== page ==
With the way climate change is going, taking energy and fuel efficiency into your own hands is a great way to help reduce greenhouse gas emissions. Being aware and cognizant of your carbon footprint is the first step in making positive change towards a sustainable lifestyle. On a global scale, gas emissions are heavily polluting our air and are impacting the planet at alarming rates. Becoming more fuel efficient in your driving will not only help the planet, but it will also work double time to save money and the lifespan of your car.
You may have noticed the difference in your fuel efficiency when you are driving on a highway versus within the city. For those who have cars like a Ford Transit Connect, your fuel efficiency and gas mileage is indicated. You will have noticed that you seem to be using less gas when you are driving at a higher, consistent speed, compared to when you are making short trips, with all the stop-and-go of street lights, within a city. This happens because accelerating a car takes a lot more energy and fuel compared to driving along at a steady pace. The boost your car needs to start up again once it has been stopped comes from your fuel, but when you brake, that energy is not recovered, rather it is converted into heat. Doing this over and over again within the grid of a city means that you are consistently using a much higher amount of fuel. So, since we can’t all-together stop driving in urban areas, here are 5 tips for more fuel-efficient city driving.
Don’t accelerate after stop signs:
We all live busy lives and are trying to get places faster than ever. However, gunning your engine after you’ve braked is not a wise way to drive your car. You will be wasting a far higher amount of gas doing this. Instead, gently press the accelerator pedal and ease your vehicle into a roll. A good rule of thumb is to count to 5 when accelerating your car in order to optimize fuel-efficiency. It’s also safer, and safety is good!
Try to keep your speed consistent:
Fluctuating speeds are a sure way to decrease your fuel-efficiency. Keeping consistent is a good habit to adopt when you are driving. Using the same logic as highway driving, when possible, keep your city driving to a consistent speed. Sudden bursts in acceleration and braking will not only add more wear and tear to your car, but will burn more fuel as well, up to 20%. Planning your moves ahead of time and keeping a check on the cars surrounding you will help you drive at a stabilized speed.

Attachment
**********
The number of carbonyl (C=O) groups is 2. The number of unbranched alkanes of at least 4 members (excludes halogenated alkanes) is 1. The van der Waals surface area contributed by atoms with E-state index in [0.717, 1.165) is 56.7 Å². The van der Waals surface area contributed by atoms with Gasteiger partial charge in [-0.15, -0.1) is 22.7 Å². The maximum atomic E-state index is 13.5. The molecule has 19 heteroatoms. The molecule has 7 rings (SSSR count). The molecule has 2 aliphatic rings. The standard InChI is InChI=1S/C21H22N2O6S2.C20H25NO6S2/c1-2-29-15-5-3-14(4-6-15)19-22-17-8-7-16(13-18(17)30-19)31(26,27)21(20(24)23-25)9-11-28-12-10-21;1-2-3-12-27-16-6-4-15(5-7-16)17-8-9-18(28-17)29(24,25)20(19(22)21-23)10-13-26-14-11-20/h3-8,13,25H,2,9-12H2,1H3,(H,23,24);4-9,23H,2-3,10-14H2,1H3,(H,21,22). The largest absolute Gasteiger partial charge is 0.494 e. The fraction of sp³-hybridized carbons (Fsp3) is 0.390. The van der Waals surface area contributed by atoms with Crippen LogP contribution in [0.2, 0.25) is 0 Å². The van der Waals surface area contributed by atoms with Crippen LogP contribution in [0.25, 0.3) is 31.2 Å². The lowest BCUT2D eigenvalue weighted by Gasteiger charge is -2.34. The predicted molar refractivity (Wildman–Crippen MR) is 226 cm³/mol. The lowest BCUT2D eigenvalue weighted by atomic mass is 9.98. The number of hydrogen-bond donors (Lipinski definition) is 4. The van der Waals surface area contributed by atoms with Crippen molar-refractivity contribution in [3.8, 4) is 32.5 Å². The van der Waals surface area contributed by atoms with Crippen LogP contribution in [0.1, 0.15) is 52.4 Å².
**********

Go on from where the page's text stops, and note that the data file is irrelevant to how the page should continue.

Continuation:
Most cars’ gas mileage begins to tank when they are at speeds above 80km/h. Slowing down and driving within the speed limit but at a consistent pace will save you fuel. If you think of it in terms of money, every kilometre you drive above 80km/h will cost you about 5 cents per litre of gas. Everyone wants to save some cash, so try slowing your speed down a bit to save money and fuel. The planet will thank you!
Coast to the red light:
A lot of people like to do this to save their brake pads, but additionally, braking uses a lot of fuel. Braking takes the kinetic energy of a moving car that was produced by the fuel, and then turns it into useless heat, which evaporates into the air. To save this process and your fuel, try coasting towards a red light or stop sign. If you see the light change when you are further away, it will reduce the need to suddenly hit the brakes, allowing for more fuel-efficiency. For lazy drivers, this also reduces the sudden need to switch over to the brake pedal and back – win win!
Don’t let your vehicle be idle for more than a minute:
We’re moving away from the era of having to “warm up” the car 20 minutes before heading out in the winter. Modern cars have the ability to run on a lesser warm up time. Rather than wasting fuel sitting idle, just turn the engine on when you’re dusting the snow off your car and you’ll be good to go. If you are picking someone up, shut the engine off while you wait to save on emissions and fuel. Also in gridlock or unmoving traffic, when safe, you can turn the engine off before you get moving again.
Fuel-efficient city driving begins with making small, manageable changes to your current habits. See the difference in your gas tank levels and your wallet by implementing these 5 tips!